Pallas Group puts Double Bay site up for $45m sale

Guilfoyle Avenue in Double Bay.

A venture associated with Sydney property player Pallas Group has put a flagship site in up-market Double Bay on the block, in a move some industry sources said signalled a need for cash.

Sales documents were sent to industry contacts last week promoting the sale of the site at 2 Guilfoyle Ave, which is adjacent to Pallas House the headquarters of the Pallas Group, and features celebrity chef Neil Perry and Baker Bleu as anchor tenants.

The building is slated for a $45m sale being handled through CBRE, after Pallas Group acquired the site in 2019 spruiking plans to redevelop and occupy “the additional top two levels as its Sydney office”.

A company linked to Pallas development unit Fortis purchased the site for $14m in 2021, touting a $47m final value. CBRE associate directors Harry George and Angus Windred and IB Property associate director Dimitrios Franze are handling the sale.

Industry sources said it was unusual for the venture to be selling the site, given the building’s rooftop had been conjoined with Pallas House to use as overspill space for events.

But a Pallas Group spokeswoman said “it was always our intention to sell this property once it was 100 per cent tenanted”. “We expect around $45m, reflecting its premium position and quality,” she said.

The group has rapidly grown both its fundraising and lending business Pallas Capital alongside its development arm Fortis. But the property player has heavily extended itself, with Fortis chewing up large chunks of the total funds raised by Pallas Capital and now saddled with a swath of sites in Sydney and Melbourne.

Neil Perry and Mike Russell

Neil Perry with Mia and Mike Russell at Baker Bleu in Double Bay. Picture: Tim Hunter

Fortis was forced to turn to Harvey Norman boss Gerry Harvey to cover a $50m loan on 2-10 Bay St, Double Bay, after it was unable to secure backing from other investors.

Earlier this year, Pallas Capital reported a $1.63bn loan book across 213 facilities. Fortis is sitting on almost $2.25bn in projects, split almost evenly between Sydney and Melbourne.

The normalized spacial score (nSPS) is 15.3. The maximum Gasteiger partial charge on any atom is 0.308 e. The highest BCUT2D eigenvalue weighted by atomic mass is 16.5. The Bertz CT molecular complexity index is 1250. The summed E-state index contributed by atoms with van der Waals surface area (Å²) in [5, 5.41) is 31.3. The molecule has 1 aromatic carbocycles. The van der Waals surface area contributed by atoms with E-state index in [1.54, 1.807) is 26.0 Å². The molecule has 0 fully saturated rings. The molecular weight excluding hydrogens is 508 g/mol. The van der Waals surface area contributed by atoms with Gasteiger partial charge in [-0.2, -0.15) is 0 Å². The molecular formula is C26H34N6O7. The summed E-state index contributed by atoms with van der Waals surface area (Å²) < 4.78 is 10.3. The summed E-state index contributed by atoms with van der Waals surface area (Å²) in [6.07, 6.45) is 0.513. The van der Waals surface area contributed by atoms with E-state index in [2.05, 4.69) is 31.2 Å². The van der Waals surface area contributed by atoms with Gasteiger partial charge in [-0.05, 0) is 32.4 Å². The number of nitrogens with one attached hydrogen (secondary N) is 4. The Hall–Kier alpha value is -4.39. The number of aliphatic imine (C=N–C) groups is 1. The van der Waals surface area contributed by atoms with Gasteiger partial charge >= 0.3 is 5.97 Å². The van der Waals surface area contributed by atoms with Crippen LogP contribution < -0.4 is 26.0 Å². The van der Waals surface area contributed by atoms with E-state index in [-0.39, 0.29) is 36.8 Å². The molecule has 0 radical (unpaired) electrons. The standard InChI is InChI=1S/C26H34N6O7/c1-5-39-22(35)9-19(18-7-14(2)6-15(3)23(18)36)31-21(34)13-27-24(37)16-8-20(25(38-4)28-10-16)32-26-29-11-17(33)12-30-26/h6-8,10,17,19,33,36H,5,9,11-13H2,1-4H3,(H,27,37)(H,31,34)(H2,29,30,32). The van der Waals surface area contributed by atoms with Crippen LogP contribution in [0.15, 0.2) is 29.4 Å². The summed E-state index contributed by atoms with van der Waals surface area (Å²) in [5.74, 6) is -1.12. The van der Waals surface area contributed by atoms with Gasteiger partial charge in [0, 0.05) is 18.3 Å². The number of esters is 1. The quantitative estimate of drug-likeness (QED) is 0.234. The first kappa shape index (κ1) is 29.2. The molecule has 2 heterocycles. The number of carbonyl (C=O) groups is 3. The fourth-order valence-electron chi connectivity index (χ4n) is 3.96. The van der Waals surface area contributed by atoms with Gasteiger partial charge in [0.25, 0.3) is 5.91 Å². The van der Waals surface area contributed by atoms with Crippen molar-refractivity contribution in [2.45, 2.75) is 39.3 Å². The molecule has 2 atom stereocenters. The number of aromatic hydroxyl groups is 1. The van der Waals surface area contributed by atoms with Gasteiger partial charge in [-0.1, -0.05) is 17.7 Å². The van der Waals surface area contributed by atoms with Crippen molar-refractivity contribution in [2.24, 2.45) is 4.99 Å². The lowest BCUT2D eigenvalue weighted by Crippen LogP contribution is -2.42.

Pallas Capital has locked up millions from a bevy of some of Australia’s richest families and business people, with the firm confirming it had more than 800 wealthy backers.

But Pallas has struggled to balance its finance commitments and paying out funds to investors, attracted by the double-digit returns offered by the property player during the doldrums of the Covid-19 pandemic.

Pallas warned noteholders in its Warehouse Trust 3 in December that despite the fund expiring, it would only seek to make 25 per cent capital distributions over coming months.

“During this period, the fund cannot make new loan investments and will progressively redeem notes as loan investments are repaid,” Pallas Funds director Dan Gallen said.

Pallas boss Patrick Keenan has confirmed there had been delays on redemptions on Fortis’ Chambers St project in Melbourne’s inner city suburb South Yarra, with funds intended to be returned to investors in May 2022 not being repaid until August.

“The loan was extended to give time to sell the remaining apartments in the development, with all investors agreeing to the extension,” he said.

Fortis has been looking to sell several sites it locked up in recent years, despite picking several more, including its recent purchase of a 3500sq m site in Woollahra in March. Fortis tried to exit its site in Melbourne’s Clifton Hill for $50m, but failed after investors refused to pay the price.